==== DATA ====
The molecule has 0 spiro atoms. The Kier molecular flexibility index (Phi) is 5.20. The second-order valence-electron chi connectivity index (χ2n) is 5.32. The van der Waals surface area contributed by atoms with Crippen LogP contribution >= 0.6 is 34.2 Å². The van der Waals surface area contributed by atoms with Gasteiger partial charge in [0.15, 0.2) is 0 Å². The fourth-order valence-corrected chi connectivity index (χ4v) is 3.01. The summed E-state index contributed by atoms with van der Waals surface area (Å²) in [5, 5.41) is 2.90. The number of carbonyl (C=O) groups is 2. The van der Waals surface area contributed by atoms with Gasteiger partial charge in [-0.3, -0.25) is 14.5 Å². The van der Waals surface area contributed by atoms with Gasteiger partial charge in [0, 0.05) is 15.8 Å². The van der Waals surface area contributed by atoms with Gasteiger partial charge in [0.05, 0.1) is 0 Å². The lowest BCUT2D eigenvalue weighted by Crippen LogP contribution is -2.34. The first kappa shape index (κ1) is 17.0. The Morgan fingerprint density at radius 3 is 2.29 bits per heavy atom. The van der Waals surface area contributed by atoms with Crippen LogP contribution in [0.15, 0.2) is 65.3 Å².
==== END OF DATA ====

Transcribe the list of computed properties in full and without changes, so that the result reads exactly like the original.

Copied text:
The molecule has 0 spiro atoms. The Kier molecular flexibility index (Phi) is 5.20. The second-order valence-electron chi connectivity index (χ2n) is 5.32. The van der Waals surface area contributed by atoms with Crippen LogP contribution >= 0.6 is 34.2 Å². The van der Waals surface area contributed by atoms with Gasteiger partial charge in [0.15, 0.2) is 0 Å². The fourth-order valence-corrected chi connectivity index (χ4v) is 3.01. The summed E-state index contributed by atoms with van der Waals surface area (Å²) in [5, 5.41) is 2.90. The number of carbonyl (C=O) groups is 2. The van der Waals surface area contributed by atoms with Gasteiger partial charge in [-0.3, -0.25) is 14.5 Å². The van der Waals surface area contributed by atoms with Gasteiger partial charge in [0, 0.05) is 15.8 Å². The van der Waals surface area contributed by atoms with Gasteiger partial charge in [0.05, 0.1) is 0 Å². The lowest BCUT2D eigenvalue weighted by Crippen LogP contribution is -2.34. The first kappa shape index (κ1) is 17.0. The Morgan fingerprint density at radius 3 is 2.29 bits per heavy atom. The van der Waals surface area contributed by atoms with Crippen LogP contribution in [0.15, 0.2) is 65.3 Å².